Title: The Past Is Never Past
Characters/Pairings: David, Bob
Rating: PG-13 (borderline R for language)
Warning: Uhm... colourful language? Can't have David without it. Summary, Author's Note and fic are all kinda spoilery for pretty much everything up to episode 4x13.
Summary: Three years radio silence, and now Bob wants to apologize?
Author's Note: This is supposed to take place three years after the end of episode 4x13, and we will assume that David never heard from Bob or Nina again. Until now, that is. Hasn't been beta'ed, so if you find any typos, keep 'em. :-)
Written for tigriswolf over at the comment_fic community on LiveJournal. The prompt was author's choice, author's choice, an impossible gap to bridge.
Disclaimer: ReGenesis, its characters and its settings belong to Christina Jennings, The Movie Network, Movie Central and Shaftesbury Entertainment. No copyright infringement intended, plus I'm not making any money from this.
"David, I'm sorry."
It came out strangled, choked, tear-laden.
David vehemently turned around, facing the person now standing in his loft, the person he had once considered a friend. Possibly a best friend.
"Sorry?" he spat. "That's hilarious. Really, Bob, now you're sorry?"
Bob stayed silent, eyes averted, not daring to face David. He deserved every bit of this, and he knew it.
David raised his voice again. "The least you could do is fucking look at me."
That prompted Bob to look up, his gaze flickering to David's eyes—for a mere second, not more. "I don't know what else you want me to say," he admitted quietly.
David's anger only got more fierce. "Three fucking years, Bob! Three years, and you expect me to just forgive you because you're sorry?"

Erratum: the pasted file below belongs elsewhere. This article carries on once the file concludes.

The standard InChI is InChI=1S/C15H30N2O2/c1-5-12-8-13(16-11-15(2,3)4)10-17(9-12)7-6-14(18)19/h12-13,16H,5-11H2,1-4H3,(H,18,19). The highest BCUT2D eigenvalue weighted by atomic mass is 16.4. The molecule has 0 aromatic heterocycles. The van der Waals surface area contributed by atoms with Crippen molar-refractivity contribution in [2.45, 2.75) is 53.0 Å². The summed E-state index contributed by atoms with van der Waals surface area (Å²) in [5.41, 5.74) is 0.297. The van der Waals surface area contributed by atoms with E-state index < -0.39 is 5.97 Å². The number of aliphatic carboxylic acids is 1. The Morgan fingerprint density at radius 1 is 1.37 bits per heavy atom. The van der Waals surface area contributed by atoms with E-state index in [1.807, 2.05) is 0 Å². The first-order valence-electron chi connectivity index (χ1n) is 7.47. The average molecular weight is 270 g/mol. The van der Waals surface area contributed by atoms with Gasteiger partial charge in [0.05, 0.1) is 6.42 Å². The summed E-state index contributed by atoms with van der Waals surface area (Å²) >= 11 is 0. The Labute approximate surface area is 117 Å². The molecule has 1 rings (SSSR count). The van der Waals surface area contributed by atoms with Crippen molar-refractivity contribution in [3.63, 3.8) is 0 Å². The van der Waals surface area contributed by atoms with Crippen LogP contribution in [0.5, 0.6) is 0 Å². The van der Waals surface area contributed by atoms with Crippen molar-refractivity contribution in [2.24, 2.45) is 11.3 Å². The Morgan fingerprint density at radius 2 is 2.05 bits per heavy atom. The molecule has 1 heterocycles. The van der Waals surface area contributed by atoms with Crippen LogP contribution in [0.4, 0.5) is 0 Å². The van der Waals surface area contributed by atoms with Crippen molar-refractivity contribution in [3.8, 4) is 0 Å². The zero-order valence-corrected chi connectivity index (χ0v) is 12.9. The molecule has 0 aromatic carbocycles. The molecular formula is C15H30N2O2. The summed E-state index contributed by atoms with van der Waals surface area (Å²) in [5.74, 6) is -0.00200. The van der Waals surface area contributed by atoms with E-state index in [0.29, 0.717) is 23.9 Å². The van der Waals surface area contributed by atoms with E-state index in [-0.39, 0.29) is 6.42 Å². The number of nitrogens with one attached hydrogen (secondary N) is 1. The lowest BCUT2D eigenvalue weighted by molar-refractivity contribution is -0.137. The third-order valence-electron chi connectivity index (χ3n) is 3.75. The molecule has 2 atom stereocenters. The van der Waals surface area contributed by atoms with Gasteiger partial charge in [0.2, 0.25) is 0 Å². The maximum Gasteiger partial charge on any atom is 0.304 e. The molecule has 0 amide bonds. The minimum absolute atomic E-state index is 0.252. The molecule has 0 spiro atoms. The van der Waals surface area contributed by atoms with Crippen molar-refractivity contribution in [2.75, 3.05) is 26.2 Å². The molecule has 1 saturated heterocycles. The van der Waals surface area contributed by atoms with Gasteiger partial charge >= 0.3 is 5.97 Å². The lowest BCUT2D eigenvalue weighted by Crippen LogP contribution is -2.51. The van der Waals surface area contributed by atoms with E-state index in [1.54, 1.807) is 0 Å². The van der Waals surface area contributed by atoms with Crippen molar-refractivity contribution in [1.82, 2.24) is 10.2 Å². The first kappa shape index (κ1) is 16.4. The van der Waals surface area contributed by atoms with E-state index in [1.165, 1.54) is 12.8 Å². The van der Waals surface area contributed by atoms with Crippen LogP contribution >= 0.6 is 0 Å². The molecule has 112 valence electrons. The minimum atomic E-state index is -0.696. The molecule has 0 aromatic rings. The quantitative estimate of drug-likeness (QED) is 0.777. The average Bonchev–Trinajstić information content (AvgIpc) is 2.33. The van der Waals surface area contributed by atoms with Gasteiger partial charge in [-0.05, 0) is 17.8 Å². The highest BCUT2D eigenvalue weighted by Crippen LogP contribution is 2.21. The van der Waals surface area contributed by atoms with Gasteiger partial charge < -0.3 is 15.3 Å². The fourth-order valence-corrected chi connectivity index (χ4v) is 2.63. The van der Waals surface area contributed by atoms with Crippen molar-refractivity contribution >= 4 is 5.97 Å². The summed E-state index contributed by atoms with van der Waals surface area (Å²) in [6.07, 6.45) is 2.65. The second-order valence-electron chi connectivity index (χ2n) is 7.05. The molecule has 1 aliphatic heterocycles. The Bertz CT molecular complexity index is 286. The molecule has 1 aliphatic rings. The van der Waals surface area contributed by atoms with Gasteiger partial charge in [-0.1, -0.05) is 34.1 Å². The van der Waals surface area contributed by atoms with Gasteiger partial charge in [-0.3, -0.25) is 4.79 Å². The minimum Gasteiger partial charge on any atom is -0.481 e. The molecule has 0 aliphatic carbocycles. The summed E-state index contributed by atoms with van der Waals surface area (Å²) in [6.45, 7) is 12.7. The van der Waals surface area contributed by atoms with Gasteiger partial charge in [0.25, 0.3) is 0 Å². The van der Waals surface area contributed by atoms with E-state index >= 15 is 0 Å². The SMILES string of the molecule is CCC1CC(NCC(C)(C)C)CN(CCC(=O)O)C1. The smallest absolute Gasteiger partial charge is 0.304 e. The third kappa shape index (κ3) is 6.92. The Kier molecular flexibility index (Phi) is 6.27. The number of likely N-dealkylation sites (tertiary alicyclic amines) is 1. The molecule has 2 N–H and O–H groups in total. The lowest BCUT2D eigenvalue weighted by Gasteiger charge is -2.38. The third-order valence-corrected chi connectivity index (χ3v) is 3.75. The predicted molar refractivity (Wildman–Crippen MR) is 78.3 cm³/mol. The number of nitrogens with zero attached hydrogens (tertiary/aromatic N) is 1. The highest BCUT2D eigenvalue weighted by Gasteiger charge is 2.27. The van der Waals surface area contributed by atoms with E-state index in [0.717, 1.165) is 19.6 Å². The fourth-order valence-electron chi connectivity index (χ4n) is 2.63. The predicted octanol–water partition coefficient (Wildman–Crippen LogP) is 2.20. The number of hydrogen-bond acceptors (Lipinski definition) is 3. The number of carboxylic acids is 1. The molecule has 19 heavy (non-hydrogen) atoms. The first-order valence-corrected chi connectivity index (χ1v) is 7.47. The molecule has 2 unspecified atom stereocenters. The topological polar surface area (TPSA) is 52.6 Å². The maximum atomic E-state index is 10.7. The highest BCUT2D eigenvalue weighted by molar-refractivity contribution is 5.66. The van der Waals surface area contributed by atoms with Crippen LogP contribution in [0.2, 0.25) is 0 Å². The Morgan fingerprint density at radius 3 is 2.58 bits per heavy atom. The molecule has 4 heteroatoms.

"No, I don't expect you to just forgive me. I know this is an impossible gap to bridge."
"Damn right it is."
"I just... I just wanted to tell you."
"That you're sorry..."
Bob was fidgeting. David knew this happened whenever Bob was stressed, when he was close to having some kind of breakdown, close to hyperventilating, close to losing it. There used to be a time when it mattered. But after three years of unresolved betrayal, of radio silence, he couldn't bring himself to care.
"So now what?" David asked, the provocation in his voice clearly audible.
Bob looked like the life had drained out of him. "I don't know, David," he said just above a whisper.
"Yeah," David sighed. He drew in a long breath and let it out through his nose. "Get out."
Bob's eyes met his, a world of emotion swimming in them, tangled up in a million questions. The one most predominant was clear.
"You heard me," David affirmed. "Get the hell out of my apartment."
Bob obeyed in silent agony, shoulders hunched, head bowed. As he was about to close the door behind him, he dared ask the one question that he thought he could ask, should ask. "Will I see you again?"
The anger in David's voice had been replaced by sadness mingling with disappointment. "I don't know, Bob," he said in a low voice. And that was all he was going to say.
Bob just nodded and pulled on the doorknob. The wooden door closed behind him with the lock softly clicking shut.
It was all David could do not to sink to his knees right there. He braced himself against the door with one hand, the other scrubbing over his face. Of all the things he might have expected to happen, this had been the one tending to zero. Striving somewhere towards infinity.
And the one thing he was afraid to admit bore right into his soul. He didn't know. He didn't know if he could face Bob again, could look past the anger and the treachery and the gaping wound it had left—past the fact that Bob had fucking left him to die without even batting an eyelash. It wasn't something you just forgave.
The craving that hit him almost took his breath away. A shot of whisky, tequila, vodka, anything. And another, and another—until his brain bled fog and his senses dulled.
The liquor table was gaping empty. Of course. He'd thrown all of that out when he'd gotten the three month medallion. He'd never regretted it as much as he did now.
Making a quick decision, he went to the refrigerator and got out a can of soda. The fizzing sound as he pulled on the tab was familiar, the sweet taste on his tongue not even close to a substitute for the sharp sting of alcohol burning down his throat.
He grabbed the phone off the docking station, sinking down on the scuffed leather sofa. It took four rings for the person at the other end to answer.
"Yeah, it's me," he said, listening to the response before he continued. "You'll never guess who just turned up on my doorstep."